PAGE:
The primordial outflow tract extends proximally from the distal ventricular groove to the pericardial reflections and demonstrates a characteristic dog-leg which divides it into two myocardial subsegments, a proximal subsegment or the conus (infundibulum) and a distal subsegment or the truncus. 1 ,​ 3 The truncus arteriosus is a short segment interposed between the conus and the aortic sac (Fig. 15‑1). With further development, the aortic sac transforms into the extrapericardial ascending aorta and pulmonary trunks, and the truncus is remodeled into the intrapericardial portions of the aorta and pulmonary trunk. The boundary between the two parts of the primordial OFT becomes the sinotubular junctions. The primordial OFT is mainly myocardial. Gradual disappearance of the myocardium by apoptosis, transdifferentiation initially involves the truncus wall and the tissue surrounding the developing arterial sinuses. Later, further absorption of the left conus myocardium produces fibrous continuity between the leaflets of the aortic and mitral valves. On the right, conus myocardium remains as subpulmonary infundibulum. With extension of the developing fibroadipose tissue plane that already separates the aortic and pulmonary trunks, the muscularized partition becomes converted into the free-standing infundibulum of the pulmonary valve, and the supraventricular crest of the RV. As development proceeds, the single OFT undergoes remodeling into separate pulmonary and aortic arteries (Fig. 15‑1). This process involves interactions between diverse cell types, including myocardium, endocardium, and neural crest cells. Endocardial cells respond to signals from the overlying myocardium and undergo an epithelial-to-mesenchymal transformation to form the conotruncal cushions. Neural crest cells invade the extracellular matrix of the cushions and participate in aorticopulmonary septation. 4 OFT undergoes rotation during its remodeling. Rotation of the myocardium at the base of the OFT is probably essential to achieve normal positioning of the great arteries with respect to each other at the ventriculoarterial junction (VAJ). 5 ,​ 6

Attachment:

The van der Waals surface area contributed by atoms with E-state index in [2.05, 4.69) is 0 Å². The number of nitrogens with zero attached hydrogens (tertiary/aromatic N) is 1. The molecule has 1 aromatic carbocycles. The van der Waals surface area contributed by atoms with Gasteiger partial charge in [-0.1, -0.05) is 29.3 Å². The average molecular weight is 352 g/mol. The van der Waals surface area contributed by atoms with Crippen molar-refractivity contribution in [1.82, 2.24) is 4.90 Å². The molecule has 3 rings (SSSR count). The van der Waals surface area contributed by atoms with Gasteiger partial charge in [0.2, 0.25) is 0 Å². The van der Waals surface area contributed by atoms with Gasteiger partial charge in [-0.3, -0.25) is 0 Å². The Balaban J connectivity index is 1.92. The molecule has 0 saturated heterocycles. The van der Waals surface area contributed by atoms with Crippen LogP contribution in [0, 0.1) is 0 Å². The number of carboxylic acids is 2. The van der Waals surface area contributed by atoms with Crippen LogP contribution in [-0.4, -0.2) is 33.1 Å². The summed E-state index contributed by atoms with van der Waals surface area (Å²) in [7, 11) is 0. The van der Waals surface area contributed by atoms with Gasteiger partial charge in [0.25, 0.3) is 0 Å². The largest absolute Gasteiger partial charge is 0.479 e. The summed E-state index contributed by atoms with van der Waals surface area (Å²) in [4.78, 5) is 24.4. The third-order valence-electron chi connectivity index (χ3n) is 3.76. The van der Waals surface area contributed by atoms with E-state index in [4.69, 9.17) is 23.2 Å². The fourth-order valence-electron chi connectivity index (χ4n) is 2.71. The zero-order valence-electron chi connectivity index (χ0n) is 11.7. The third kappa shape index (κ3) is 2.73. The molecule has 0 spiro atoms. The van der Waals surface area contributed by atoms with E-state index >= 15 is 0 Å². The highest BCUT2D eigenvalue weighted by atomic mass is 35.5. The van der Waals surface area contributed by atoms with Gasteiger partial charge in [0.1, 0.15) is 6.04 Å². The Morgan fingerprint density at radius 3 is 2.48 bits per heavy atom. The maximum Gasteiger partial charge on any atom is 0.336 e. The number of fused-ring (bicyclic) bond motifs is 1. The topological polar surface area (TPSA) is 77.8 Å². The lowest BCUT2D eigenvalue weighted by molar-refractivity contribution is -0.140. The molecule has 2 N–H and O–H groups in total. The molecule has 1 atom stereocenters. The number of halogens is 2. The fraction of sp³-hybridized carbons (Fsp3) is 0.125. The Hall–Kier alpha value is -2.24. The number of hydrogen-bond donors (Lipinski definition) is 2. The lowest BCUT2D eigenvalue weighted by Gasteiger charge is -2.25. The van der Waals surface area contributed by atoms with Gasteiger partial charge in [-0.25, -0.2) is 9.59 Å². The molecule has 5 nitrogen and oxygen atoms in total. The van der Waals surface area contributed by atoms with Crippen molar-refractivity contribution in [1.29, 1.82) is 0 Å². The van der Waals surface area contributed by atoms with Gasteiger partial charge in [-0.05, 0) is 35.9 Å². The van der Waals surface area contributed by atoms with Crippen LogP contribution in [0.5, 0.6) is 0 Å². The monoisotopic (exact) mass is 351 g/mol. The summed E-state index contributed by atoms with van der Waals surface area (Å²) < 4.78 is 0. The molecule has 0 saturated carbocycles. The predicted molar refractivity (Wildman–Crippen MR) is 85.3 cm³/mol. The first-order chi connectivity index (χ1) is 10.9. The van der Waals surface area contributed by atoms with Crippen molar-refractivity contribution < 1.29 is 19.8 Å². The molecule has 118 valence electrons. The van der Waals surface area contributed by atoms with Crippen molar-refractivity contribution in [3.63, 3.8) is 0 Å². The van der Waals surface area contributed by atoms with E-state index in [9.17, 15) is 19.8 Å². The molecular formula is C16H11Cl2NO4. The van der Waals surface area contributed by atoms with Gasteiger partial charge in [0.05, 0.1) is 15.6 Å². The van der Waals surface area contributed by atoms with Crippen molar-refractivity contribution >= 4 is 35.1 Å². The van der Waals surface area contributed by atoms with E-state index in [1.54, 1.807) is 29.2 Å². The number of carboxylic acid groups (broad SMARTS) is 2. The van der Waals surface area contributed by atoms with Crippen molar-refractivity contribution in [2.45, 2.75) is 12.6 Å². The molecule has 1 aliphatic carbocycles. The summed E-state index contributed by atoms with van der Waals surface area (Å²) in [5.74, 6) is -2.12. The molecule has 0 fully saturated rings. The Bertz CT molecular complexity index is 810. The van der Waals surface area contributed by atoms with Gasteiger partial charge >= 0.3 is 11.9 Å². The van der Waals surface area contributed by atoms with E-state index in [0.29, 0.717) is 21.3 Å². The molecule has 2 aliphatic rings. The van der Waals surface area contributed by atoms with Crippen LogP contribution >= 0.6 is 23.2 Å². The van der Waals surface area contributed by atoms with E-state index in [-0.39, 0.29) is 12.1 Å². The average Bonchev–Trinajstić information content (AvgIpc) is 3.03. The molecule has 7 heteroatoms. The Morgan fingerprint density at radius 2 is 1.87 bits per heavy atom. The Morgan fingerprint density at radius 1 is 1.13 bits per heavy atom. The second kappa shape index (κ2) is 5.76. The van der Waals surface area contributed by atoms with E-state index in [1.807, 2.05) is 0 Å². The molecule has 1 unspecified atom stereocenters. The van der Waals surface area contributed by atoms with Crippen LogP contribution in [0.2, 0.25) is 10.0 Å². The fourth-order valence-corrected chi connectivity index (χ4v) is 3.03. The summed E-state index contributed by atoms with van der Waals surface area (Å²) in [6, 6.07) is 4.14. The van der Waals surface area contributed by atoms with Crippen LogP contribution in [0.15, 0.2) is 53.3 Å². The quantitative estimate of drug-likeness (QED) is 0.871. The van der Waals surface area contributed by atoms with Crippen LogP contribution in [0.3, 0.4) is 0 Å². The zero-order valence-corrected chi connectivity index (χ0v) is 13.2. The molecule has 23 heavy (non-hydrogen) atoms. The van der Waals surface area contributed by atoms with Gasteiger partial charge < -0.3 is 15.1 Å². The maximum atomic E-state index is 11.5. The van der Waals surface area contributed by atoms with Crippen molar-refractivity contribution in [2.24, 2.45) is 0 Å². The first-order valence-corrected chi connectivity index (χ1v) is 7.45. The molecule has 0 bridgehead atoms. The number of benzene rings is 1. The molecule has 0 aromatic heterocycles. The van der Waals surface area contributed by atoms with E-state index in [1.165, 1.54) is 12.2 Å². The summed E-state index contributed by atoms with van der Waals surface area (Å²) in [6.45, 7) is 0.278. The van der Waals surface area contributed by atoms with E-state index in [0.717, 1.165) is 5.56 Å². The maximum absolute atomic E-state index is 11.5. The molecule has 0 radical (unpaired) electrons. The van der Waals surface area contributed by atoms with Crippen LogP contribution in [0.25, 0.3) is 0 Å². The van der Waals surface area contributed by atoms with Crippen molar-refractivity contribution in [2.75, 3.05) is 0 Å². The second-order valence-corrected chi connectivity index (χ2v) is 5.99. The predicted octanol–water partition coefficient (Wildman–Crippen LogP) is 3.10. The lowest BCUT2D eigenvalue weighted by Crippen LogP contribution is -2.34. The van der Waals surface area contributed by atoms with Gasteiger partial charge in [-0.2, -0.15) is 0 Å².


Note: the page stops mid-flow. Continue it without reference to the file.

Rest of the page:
Fig. 15.1 The developing outflow tract in embryonic chicken hearts at stages 12, 24, 30, and 36 H/H. The area of the outflow tract (OFT) extends between the distal ventricular groove of the right ventricle and the junction with the aortic sac at the pericardial reflections and is divided into the conus (proximal OFT shown in red) and the truncus (distal OFT in light blue). In experiments in which myocardialization of the proximal OFT was compared with that of the distal OFT, the OFT was separated into two parts, the conus and the truncus and the junction between the two will be the distal myocardial border (DMB). These images show that the OFT is initially mainly myocardial (red part) in its entirety and increases in length up to HH24. The OFT myocardium, subsequently, shortens as a result of ventricularization, contributing to the trabeculated free wall, as well as the infundibulum, of the right ventricle (RV). Note the absolute reduction in the length of the OFT between 30 and 36 H/H stages, as well as the relative reduction in relation to the ventricles, which have increased in size by cardiomyocyte proliferation. The OFT has also been divided by septation into pulmonic and systemic outflows, and the aortic root has rotated to a posterior position, where it connects with the left ventricle (LV). The dotted line around the heart indicates the pericardium. DVG, distal ventricular groove; V, primitive ventricle; SV, sinus venosus; A, primitive atrium; RA, right atrium; LA, left atrium; VG, ventricular groove.